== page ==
171. stonetools says:

    @Jeremy R:

    So this has been in the works a while. Interesting.

  172. mantis says:

    @Ben:

    The police can follow you around, that’s true. But the Supreme Court has already said that they CAN’T just go stick a GPS on your car and follow you digitally without having a warrant to do that ahead of time. Having that sort of automated database of all of your location data was judged to be a bridge too far.

    Yes, because that constituted a physical “search,” according to SCOTUS. From the majority opinion:

    “We hold that the government’s installation of a GPS device on a target’s vehicle, and its use of that device to monitor the vehicle’s movements, constitutes a ‘search,'” Scalia said. “The government physically occupied private property for the purpose of obtaining information,” he said.

    Would SCOTUS find that phone call metadata or Internet activity are owned physical areas protected from search under the 4th amendment as they did with a vehicle? Highly doubtful, and in fact the court found in Smith v. Maryland that lists of phone calls are not protected.

  173. Tillman says:

    @Ben: I’m not certain a GPS on a car is quite the same league of surveillance, since phone records don’t provide exact location but just a best guess based on cell tower usage. I mean, GPS is setting a satellite on someone, and a car definitely qualifies as one’s property. Then again, I’m not an expert on technology, and cellphones have GPS and now I’ve gone cross-eyed.

  174. Spartacus says:

    @HarvardLaw92:

    while the tactics necessary to successfully prosecute that war might be distasteful to some, including me, they are without a doubt necessary.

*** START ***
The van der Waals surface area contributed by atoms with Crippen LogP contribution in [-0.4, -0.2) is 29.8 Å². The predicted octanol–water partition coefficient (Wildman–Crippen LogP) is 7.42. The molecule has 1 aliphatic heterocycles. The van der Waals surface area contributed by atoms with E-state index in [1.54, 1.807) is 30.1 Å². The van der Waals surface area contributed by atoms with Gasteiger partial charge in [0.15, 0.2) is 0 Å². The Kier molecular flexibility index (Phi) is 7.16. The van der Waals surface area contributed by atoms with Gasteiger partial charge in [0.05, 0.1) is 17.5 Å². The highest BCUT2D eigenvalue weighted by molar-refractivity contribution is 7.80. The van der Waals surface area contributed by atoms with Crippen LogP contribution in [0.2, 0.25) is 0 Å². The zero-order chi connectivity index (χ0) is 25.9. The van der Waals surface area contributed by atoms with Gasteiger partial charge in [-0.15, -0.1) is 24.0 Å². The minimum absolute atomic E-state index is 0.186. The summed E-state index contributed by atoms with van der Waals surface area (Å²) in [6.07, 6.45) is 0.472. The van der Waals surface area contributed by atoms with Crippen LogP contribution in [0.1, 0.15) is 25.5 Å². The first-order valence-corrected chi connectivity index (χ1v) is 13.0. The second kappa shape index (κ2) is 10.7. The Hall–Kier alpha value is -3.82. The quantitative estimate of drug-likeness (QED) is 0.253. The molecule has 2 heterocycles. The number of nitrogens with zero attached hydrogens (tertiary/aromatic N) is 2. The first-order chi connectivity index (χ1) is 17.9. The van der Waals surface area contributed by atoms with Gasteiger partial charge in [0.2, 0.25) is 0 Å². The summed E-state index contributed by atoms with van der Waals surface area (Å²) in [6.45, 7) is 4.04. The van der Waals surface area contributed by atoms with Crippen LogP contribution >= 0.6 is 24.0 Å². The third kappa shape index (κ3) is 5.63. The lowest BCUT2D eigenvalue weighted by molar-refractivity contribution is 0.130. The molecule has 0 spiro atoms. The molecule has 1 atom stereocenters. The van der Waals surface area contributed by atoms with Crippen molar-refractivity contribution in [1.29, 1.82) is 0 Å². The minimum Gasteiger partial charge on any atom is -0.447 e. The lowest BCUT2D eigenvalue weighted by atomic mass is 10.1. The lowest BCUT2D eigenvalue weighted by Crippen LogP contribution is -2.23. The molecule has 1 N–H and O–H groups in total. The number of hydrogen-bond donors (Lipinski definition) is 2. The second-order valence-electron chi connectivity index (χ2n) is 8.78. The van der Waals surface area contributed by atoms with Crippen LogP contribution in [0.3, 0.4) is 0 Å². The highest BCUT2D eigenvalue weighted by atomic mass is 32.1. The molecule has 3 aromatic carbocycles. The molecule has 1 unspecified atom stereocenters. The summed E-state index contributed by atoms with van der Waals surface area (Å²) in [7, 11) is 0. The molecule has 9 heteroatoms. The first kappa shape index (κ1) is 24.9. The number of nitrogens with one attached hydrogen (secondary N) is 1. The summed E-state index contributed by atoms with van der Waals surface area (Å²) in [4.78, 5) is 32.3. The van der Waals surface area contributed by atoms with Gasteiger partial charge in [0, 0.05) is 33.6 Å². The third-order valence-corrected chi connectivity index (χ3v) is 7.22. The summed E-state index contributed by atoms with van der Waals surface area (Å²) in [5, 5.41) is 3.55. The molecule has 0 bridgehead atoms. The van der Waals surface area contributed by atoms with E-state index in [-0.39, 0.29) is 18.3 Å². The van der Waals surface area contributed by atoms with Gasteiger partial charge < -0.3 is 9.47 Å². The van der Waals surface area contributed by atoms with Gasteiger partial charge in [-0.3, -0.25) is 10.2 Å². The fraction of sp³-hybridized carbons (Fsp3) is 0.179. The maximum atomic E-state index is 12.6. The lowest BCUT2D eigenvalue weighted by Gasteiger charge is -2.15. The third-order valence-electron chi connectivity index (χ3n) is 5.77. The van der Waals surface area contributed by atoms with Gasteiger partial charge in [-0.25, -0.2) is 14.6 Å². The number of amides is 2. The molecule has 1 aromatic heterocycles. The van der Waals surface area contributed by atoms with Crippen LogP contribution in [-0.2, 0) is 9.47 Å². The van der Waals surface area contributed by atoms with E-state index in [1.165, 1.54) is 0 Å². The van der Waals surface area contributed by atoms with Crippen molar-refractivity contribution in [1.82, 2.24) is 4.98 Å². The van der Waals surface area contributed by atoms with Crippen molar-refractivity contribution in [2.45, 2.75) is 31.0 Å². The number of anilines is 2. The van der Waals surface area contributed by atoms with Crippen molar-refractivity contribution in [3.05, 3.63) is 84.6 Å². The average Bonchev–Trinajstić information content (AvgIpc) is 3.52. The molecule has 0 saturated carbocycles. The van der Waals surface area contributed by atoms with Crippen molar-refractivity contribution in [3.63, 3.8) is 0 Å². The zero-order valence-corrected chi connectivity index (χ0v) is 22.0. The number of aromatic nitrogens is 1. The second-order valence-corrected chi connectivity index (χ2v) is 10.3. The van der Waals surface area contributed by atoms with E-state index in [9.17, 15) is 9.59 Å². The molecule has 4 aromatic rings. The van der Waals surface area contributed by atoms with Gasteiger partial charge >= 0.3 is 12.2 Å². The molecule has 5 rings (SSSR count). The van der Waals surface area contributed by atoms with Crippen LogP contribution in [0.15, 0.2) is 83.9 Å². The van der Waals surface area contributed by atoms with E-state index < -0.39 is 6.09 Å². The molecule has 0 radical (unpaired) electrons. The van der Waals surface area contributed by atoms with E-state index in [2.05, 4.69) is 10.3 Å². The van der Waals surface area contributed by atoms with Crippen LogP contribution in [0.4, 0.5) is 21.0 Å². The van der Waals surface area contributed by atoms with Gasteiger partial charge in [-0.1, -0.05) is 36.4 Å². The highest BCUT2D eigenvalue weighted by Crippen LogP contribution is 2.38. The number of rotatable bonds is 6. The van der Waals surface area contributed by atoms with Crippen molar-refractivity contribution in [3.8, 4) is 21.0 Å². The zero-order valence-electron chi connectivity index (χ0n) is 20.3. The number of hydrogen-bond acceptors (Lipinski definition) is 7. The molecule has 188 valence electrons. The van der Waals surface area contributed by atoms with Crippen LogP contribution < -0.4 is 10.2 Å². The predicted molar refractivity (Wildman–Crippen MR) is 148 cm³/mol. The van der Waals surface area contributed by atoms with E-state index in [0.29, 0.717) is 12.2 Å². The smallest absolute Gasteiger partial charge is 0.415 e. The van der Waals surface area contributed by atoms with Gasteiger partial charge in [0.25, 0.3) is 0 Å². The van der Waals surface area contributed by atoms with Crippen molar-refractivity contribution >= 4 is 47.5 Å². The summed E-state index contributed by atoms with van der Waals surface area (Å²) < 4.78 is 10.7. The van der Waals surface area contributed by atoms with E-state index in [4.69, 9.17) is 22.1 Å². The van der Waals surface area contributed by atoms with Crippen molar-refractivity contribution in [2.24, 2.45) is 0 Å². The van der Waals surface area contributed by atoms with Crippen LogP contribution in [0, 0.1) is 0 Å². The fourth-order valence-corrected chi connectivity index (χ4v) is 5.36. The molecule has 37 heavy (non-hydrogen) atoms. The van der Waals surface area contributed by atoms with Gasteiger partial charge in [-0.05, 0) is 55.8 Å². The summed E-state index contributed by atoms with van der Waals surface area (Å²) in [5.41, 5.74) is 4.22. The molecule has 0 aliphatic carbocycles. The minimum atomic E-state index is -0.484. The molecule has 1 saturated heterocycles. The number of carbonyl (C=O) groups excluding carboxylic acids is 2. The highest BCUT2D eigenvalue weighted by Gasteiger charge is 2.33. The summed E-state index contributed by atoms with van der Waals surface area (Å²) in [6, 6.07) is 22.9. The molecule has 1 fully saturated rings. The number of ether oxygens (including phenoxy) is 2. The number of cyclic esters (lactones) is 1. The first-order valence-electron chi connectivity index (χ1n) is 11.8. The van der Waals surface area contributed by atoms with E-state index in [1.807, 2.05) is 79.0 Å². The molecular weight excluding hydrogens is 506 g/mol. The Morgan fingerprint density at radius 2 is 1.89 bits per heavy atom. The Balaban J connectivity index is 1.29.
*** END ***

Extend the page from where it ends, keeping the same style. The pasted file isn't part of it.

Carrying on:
I don’t mean to get off on a tangent and I don’t know if you mean this literally, but this is a strange statement. First of all, we don’t know all of the tactics that are being used to fight this war. Secondly, some of those tactics are, no doubt, useless or harmful, while other tactics are very effective.

    No one is arguing that we don’t need to aggressively fight people who intend us harm – I think you and Michael Reynolds have picked a straw man with that.

    Most of us are arguing that (1) the govt shouldn’t have the right to collect the kind of data that both the Verizon warrant and PRISM enable the govt to collect because of the kinds of abuses that have and will continue to occur, (2) the NSA is not subject to proper oversight (as evidenced by the fact that the Senators who sit on the committee can’t even get some of their most basic questions answered and that the NSA chief lied to Congress), (3) the public has no way of verifying that FISA isn’t a rubber stamp, and (4) it is a good thing for govt secrets to be disclosed unless there’s a real potential for actual harm, clearly the Greenwald reports do not in any way threaten national security since the govt chose not to seek a redaction of anything within those reports.